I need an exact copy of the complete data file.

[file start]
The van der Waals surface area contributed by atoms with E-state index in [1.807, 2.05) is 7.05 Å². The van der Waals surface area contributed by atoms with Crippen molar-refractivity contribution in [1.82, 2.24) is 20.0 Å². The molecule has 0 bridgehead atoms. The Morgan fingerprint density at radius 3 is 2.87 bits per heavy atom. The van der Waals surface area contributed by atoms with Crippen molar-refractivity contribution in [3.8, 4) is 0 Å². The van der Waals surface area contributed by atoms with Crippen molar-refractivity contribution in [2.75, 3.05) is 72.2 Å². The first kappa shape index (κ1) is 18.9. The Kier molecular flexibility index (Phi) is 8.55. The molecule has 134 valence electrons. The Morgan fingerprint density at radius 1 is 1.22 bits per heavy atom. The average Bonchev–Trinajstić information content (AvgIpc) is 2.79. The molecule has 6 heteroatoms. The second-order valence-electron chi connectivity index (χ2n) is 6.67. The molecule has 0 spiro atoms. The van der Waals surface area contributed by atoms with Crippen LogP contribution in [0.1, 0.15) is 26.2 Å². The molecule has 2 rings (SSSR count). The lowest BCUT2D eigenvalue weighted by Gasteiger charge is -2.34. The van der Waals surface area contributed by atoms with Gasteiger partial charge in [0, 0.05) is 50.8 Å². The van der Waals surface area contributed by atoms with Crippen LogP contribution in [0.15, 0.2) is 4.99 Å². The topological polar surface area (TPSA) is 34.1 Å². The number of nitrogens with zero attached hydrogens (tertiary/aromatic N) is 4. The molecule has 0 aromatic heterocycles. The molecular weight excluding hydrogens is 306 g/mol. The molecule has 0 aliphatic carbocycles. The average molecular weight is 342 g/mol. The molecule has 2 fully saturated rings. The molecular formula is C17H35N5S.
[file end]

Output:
The van der Waals surface area contributed by atoms with E-state index in [1.807, 2.05) is 7.05 Å². The van der Waals surface area contributed by atoms with Crippen molar-refractivity contribution in [1.82, 2.24) is 20.0 Å². The molecule has 0 bridgehead atoms. The Morgan fingerprint density at radius 3 is 2.87 bits per heavy atom. The van der Waals surface area contributed by atoms with Crippen molar-refractivity contribution in [3.8, 4) is 0 Å². The van der Waals surface area contributed by atoms with Crippen molar-refractivity contribution in [2.75, 3.05) is 72.2 Å². The first kappa shape index (κ1) is 18.9. The Kier molecular flexibility index (Phi) is 8.55. The molecule has 134 valence electrons. The Morgan fingerprint density at radius 1 is 1.22 bits per heavy atom. The average Bonchev–Trinajstić information content (AvgIpc) is 2.79. The molecule has 6 heteroatoms. The second-order valence-electron chi connectivity index (χ2n) is 6.67. The molecule has 0 spiro atoms. The van der Waals surface area contributed by atoms with Crippen LogP contribution in [0.1, 0.15) is 26.2 Å². The molecule has 2 rings (SSSR count). The lowest BCUT2D eigenvalue weighted by Gasteiger charge is -2.34. The van der Waals surface area contributed by atoms with Gasteiger partial charge in [0, 0.05) is 50.8 Å². The van der Waals surface area contributed by atoms with Crippen LogP contribution in [0.15, 0.2) is 4.99 Å². The topological polar surface area (TPSA) is 34.1 Å². The number of nitrogens with zero attached hydrogens (tertiary/aromatic N) is 4. The molecule has 0 aromatic heterocycles. The molecular weight excluding hydrogens is 306 g/mol. The molecule has 0 aliphatic carbocycles. The average molecular weight is 342 g/mol. The molecule has 2 fully saturated rings. The molecular formula is C17H35N5S.